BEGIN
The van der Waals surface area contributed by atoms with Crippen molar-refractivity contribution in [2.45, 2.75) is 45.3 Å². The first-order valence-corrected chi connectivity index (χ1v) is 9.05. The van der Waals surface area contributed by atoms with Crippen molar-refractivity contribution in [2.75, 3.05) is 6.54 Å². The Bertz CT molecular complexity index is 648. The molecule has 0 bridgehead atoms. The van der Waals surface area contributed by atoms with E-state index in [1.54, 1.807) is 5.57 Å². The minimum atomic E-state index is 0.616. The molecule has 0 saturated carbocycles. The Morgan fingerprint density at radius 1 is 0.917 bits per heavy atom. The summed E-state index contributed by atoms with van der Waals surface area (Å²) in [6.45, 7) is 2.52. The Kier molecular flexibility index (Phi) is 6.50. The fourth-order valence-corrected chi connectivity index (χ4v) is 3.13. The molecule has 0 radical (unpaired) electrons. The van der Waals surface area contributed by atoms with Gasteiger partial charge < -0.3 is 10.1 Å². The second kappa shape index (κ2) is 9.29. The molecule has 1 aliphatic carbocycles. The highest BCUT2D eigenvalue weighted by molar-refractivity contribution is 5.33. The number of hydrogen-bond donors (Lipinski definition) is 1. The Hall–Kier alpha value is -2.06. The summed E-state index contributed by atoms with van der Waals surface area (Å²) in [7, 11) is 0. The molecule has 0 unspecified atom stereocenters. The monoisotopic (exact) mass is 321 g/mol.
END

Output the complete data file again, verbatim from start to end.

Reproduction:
The van der Waals surface area contributed by atoms with Crippen molar-refractivity contribution in [2.45, 2.75) is 45.3 Å². The first-order valence-corrected chi connectivity index (χ1v) is 9.05. The van der Waals surface area contributed by atoms with Crippen molar-refractivity contribution in [2.75, 3.05) is 6.54 Å². The Bertz CT molecular complexity index is 648. The molecule has 0 bridgehead atoms. The van der Waals surface area contributed by atoms with E-state index in [1.54, 1.807) is 5.57 Å². The minimum atomic E-state index is 0.616. The molecule has 0 saturated carbocycles. The Morgan fingerprint density at radius 1 is 0.917 bits per heavy atom. The summed E-state index contributed by atoms with van der Waals surface area (Å²) in [6.45, 7) is 2.52. The Kier molecular flexibility index (Phi) is 6.50. The fourth-order valence-corrected chi connectivity index (χ4v) is 3.13. The molecule has 0 radical (unpaired) electrons. The van der Waals surface area contributed by atoms with Gasteiger partial charge < -0.3 is 10.1 Å². The second kappa shape index (κ2) is 9.29. The molecule has 1 aliphatic carbocycles. The highest BCUT2D eigenvalue weighted by molar-refractivity contribution is 5.33. The number of hydrogen-bond donors (Lipinski definition) is 1. The Hall–Kier alpha value is -2.06. The summed E-state index contributed by atoms with van der Waals surface area (Å²) in [7, 11) is 0. The molecule has 0 unspecified atom stereocenters. The monoisotopic (exact) mass is 321 g/mol.